When looking at publishers’ open access membership deals there are a number of tasks that need to be carried out which can be arranged into 4 general groups:

  1. Evaluating the initial offering
  2. Sign-up procedures
  3. Day-to-day administration and usage monitoring
  4.  Renewal/ deactivation decision making

We decided to use 4 lists to represent the workflow of moving from evaluating new publisher deals, through completing the sign up procedures and monitoring usage, finishing with renewal/deactivation processes:

Scoping -> Current Memberships <-> Action required ->Dropped memberships

Each new potential open access membership deal would be given a new card (see below for an example). The card is firstly populated with a brief description of the membership. We then add a Label (to enable filtering by publisher), a Checklist of to-do items, and a Due Date when a decision is needed. It is possible to add attachments to the card, for example the offer documents or contracts, but we have decided not to do this. Instead we show the file path where the documents are saved on shared network drives accessible only to the team. We don’t trust giving a third party our business documents in case of a data breach.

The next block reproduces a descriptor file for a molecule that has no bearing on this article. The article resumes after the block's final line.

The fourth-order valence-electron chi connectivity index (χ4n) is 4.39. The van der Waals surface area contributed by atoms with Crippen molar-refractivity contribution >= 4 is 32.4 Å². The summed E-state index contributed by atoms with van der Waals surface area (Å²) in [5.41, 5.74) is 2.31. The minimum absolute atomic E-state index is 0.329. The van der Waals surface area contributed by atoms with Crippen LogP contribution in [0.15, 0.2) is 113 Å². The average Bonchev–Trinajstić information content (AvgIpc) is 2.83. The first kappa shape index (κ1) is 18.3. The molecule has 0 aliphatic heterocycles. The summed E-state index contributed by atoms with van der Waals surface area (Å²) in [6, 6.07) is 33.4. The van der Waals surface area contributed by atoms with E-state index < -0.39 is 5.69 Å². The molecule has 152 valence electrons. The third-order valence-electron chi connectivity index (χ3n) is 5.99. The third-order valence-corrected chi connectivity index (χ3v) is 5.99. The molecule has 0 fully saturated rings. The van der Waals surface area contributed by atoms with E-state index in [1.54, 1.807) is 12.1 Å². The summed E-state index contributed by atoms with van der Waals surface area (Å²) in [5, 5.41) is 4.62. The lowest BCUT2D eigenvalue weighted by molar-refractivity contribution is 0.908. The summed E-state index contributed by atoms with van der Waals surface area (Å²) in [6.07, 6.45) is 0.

Screenshot - 15_06_2016 , 10_59_19

Once the checklist items have been worked through, if successful and the membership was activated, the card would move over right to the Current Membership list. If unsuccessful we would place at the bottom of the Scoping list with a sticker indicating this (a big red thumbs down).

Screenshot - 15_06_2016 , 11_43_21

Once on the Current memberships list (2) the cards are ordered by dates, with the membership deals that are ending first placed at the top. Any member of the Scholarly Communications Team can then see which deals are active, when the membership runs out, find out details of the deal including costs, sales rep contact details and links to other documentation. This is preferable to having all the membership knowledge retained by one member of the team.

Screenshot - 15_06_2016 , 13_05_36

Towards the end of the membership period the cards are moved over to the Action Required list (3) to indicate that a renewal or deactivation decision is needed to be made. If renewed the card is placed back into the Current Memberships list with details updated and the Due Date reset (4). If the renewal is rejected then the card is passed right to the Dropped Membership list (5), with the decision details recorded so they can be revisited at a later date if the renewal is questioned.

In summary, the workflow we present here might not work for every institution however we have found Trello to be a very useful tool to manage the process of managing open access membership schemes within a team setting. It’s main benefits are that it is highly visual and thus easy to use with minimal training, very adaptable to fit different circumstances and the basic version is free.